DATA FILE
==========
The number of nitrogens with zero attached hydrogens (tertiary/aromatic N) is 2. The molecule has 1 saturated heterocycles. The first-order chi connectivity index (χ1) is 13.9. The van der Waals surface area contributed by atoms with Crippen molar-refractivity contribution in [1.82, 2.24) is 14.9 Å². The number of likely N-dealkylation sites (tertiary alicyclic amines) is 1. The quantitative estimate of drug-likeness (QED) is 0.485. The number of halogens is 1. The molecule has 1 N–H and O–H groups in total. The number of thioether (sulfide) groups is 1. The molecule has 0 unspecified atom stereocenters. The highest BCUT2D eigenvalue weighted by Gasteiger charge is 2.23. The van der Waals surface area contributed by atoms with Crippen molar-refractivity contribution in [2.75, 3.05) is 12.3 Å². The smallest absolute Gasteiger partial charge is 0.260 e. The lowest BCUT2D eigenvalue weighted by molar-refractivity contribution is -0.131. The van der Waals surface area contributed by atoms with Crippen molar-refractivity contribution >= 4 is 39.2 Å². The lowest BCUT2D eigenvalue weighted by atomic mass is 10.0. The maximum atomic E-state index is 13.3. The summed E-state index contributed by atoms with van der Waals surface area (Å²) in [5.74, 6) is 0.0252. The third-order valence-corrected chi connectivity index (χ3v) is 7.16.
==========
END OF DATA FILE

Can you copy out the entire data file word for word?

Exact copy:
The number of nitrogens with zero attached hydrogens (tertiary/aromatic N) is 2. The molecule has 1 saturated heterocycles. The first-order chi connectivity index (χ1) is 13.9. The van der Waals surface area contributed by atoms with Crippen molar-refractivity contribution in [1.82, 2.24) is 14.9 Å². The number of likely N-dealkylation sites (tertiary alicyclic amines) is 1. The quantitative estimate of drug-likeness (QED) is 0.485. The number of halogens is 1. The molecule has 1 N–H and O–H groups in total. The number of thioether (sulfide) groups is 1. The molecule has 0 unspecified atom stereocenters. The highest BCUT2D eigenvalue weighted by Gasteiger charge is 2.23. The van der Waals surface area contributed by atoms with Crippen molar-refractivity contribution in [2.75, 3.05) is 12.3 Å². The smallest absolute Gasteiger partial charge is 0.260 e. The lowest BCUT2D eigenvalue weighted by molar-refractivity contribution is -0.131. The van der Waals surface area contributed by atoms with Crippen molar-refractivity contribution >= 4 is 39.2 Å². The lowest BCUT2D eigenvalue weighted by atomic mass is 10.0. The maximum atomic E-state index is 13.3. The summed E-state index contributed by atoms with van der Waals surface area (Å²) in [5.74, 6) is 0.0252. The third-order valence-corrected chi connectivity index (χ3v) is 7.16.